Issue No. 10, Fall 2003 – Editor’s Introduction

Editor’s Introduction






Issue 10 From the Guest Editor

Working closely with senior editors Mary Troy, David Carkeet and Howard Schwartz, founding editor Steve Schreiner introduced the first issue of Natural Bridge in 1999. Since his purpose was to find and publish work that entertained and delighted as it revealed some basic human truth, he wanted the journal to remain flexible and open to diverse kinds of writing. Each of the first nine issues fulfilled admirably the mandate of the founding editor, and Natural Bridge has established itself as a lively literary journal, reaching writers and readers all over the U.S. and in Europe.

When asked to serve as guest editor for issue 10, I readily accepted and welcomed the opportunity to offer my ideas and to introduce a different group of writers to the readers of Natural Bridge. Since I’ve had a relationship with Natural Bridge as a contributing author and a reader/subscriber that dates back to the first issue, I felt I had a handle on how to remain true to the vision of the senior editors and true to my own vision.

My staff for issue 10 of Natural Bridge included co-editor Amy Debrecht, Eve Jones, Bob Lowes, Rebecca Pastor, Rebecca Qualls, Ryan Crider, Linda DiMeo Lowman, Ron Hughes and Jason Rizos—with the exception of Rebecca Qualls, all writers in the M.F.A. program. Like most literary journals, Natural Bridge is a labor of love—each issue representing hundreds of hours of labor by a handful of dedicated people, and together we scrutinized about 3,000 poems, stories and personal essays. Our process of selection was democratic, each of us having a vote and equal say. Each piece that was chosen went through numerous rounds of readings and discussion.

The process would seem to be simple: Choose the best work. As a writer and reader, that’s what I demand, the best work, but as an editor how does one make that decision? What criteria do you use to make that judgment? Should the magazine reflect a certain stance toward fiction, poetry and essay or should it be a true miscellany, representing any and all points of view? Is the second approach even possible?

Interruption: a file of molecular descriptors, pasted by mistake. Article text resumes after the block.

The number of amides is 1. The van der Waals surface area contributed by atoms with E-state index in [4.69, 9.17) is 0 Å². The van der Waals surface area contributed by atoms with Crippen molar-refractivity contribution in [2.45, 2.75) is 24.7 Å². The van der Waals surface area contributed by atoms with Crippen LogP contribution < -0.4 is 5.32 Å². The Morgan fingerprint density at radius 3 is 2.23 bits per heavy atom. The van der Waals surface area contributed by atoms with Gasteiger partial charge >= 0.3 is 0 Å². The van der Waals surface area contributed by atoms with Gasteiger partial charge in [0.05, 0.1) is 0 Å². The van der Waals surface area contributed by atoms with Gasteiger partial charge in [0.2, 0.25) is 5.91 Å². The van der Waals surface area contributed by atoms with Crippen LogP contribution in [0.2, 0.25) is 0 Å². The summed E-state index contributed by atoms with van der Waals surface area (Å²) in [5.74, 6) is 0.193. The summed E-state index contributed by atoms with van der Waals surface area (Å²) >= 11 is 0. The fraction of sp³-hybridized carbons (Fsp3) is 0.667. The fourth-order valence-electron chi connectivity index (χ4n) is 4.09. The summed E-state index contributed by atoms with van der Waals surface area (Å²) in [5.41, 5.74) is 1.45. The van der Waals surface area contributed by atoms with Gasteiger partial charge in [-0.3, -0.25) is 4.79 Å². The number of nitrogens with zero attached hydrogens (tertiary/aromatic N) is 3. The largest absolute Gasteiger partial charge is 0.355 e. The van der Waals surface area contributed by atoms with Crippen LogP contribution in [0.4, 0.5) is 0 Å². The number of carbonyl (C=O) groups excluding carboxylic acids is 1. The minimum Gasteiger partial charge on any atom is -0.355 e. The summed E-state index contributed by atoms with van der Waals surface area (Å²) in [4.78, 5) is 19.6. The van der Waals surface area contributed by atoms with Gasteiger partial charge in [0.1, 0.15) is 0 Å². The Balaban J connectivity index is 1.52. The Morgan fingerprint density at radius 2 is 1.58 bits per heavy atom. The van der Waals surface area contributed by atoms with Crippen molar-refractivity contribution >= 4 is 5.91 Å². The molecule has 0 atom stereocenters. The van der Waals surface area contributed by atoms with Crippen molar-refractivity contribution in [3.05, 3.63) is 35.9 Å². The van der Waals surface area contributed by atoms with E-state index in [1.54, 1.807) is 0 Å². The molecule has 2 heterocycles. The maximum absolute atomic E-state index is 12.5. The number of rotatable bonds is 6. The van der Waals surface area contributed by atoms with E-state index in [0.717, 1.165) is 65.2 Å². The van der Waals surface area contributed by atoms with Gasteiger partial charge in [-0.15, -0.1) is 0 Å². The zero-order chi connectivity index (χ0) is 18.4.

Over time the criteria for decision-making became clearer. The work had to move us so deeply that it would remain fresh in our minds long after reading it. The poem, story or essay had to haunt the depths of the reader’s imagination through powerful writing, and the power should have its source in the charged interaction of form and content.

As we read and reread the submissions—solicited and unsolicited—we built a base, a solid core of pieces. Subsequently, we began to consider how the pieces fit together, and that too played a part in final selections of the magazine. After we accepted several translations of poems by Eastern and Central European poets, we decided to put together a section of translations of poetry from Central and Eastern Europe and solicited work from several translators. Issue 10 features Romanian poet Liliana Ursu, Ukrainian poet Natalka Bilotserkivets, Polish poet Halina Poswiatowska and Hungarian poet Attila Jozsef and several other notable poets. The translators, Tess Gallagher, Adam Sorkin, Dzvinia Orlowski, Sarah Luczaj and Mike Castro did much more than a literal transcription; they found a voice for these poets in English, and gave their work life in another language.

Along with Christopher Noel, Joan Larkin, Cecilia Woloch, Chard deNiord, William Doreski, Jim McKean and Sharon Dolin, writers who have had distinguished publishing careers, this issue includes several emerging writers such as essayist Diane LeBlanc, poet/translator Sarah Luczaj, story writer Sybil Smith, poet/essayist Ken Smith and poet Celia Bland, whose first book of poems is coming out next winter.

The editors of Natural Bridge have committed themselves to remaining open to all writers, so I felt it was important not to just solicit work for this issue. About one-quarter of the work that made it into issue 10 was solicited. The rest came to us through the regular submission channels. Of course, no selection process is error free, and we rejected many fine pieces that could have gone in to the issue, but that’s a given.

When I read a literary magazine, I love to discover pieces that make me a fan, hungry to read more by a particular writer. If you feel the same way, you’ll find this issue more than rewarding.

Jeff Friedman